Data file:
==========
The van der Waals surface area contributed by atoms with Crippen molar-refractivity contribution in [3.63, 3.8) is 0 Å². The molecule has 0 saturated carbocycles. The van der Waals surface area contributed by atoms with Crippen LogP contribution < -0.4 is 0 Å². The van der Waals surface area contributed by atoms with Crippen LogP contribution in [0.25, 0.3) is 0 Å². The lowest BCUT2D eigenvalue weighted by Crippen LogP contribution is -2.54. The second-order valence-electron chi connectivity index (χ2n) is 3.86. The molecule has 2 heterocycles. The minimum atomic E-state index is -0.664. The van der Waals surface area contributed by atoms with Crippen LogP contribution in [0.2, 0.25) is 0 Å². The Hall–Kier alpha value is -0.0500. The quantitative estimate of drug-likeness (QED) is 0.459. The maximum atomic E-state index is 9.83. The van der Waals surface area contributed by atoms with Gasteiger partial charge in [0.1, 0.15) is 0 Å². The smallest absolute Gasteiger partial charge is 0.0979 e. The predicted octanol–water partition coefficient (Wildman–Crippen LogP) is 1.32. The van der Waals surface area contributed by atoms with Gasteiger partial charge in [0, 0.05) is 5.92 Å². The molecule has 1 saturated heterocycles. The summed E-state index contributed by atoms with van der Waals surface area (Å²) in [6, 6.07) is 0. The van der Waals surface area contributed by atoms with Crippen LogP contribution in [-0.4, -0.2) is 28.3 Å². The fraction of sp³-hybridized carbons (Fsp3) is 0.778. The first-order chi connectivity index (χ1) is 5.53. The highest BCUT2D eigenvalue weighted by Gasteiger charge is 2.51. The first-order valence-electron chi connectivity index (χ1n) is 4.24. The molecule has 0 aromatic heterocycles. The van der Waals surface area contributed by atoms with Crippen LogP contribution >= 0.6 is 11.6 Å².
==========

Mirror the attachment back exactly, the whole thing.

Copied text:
The van der Waals surface area contributed by atoms with Crippen molar-refractivity contribution in [3.63, 3.8) is 0 Å². The molecule has 0 saturated carbocycles. The van der Waals surface area contributed by atoms with Crippen LogP contribution < -0.4 is 0 Å². The van der Waals surface area contributed by atoms with Crippen LogP contribution in [0.25, 0.3) is 0 Å². The lowest BCUT2D eigenvalue weighted by Crippen LogP contribution is -2.54. The second-order valence-electron chi connectivity index (χ2n) is 3.86. The molecule has 2 heterocycles. The minimum atomic E-state index is -0.664. The van der Waals surface area contributed by atoms with Crippen LogP contribution in [0.2, 0.25) is 0 Å². The Hall–Kier alpha value is -0.0500. The quantitative estimate of drug-likeness (QED) is 0.459. The maximum atomic E-state index is 9.83. The van der Waals surface area contributed by atoms with Gasteiger partial charge in [0.1, 0.15) is 0 Å². The smallest absolute Gasteiger partial charge is 0.0979 e. The predicted octanol–water partition coefficient (Wildman–Crippen LogP) is 1.32. The van der Waals surface area contributed by atoms with Gasteiger partial charge in [0, 0.05) is 5.92 Å². The molecule has 1 saturated heterocycles. The summed E-state index contributed by atoms with van der Waals surface area (Å²) in [6, 6.07) is 0. The van der Waals surface area contributed by atoms with Crippen LogP contribution in [-0.4, -0.2) is 28.3 Å². The fraction of sp³-hybridized carbons (Fsp3) is 0.778. The first-order chi connectivity index (χ1) is 5.53. The highest BCUT2D eigenvalue weighted by Gasteiger charge is 2.51. The first-order valence-electron chi connectivity index (χ1n) is 4.24. The molecule has 0 aromatic heterocycles. The van der Waals surface area contributed by atoms with Crippen LogP contribution >= 0.6 is 11.6 Å².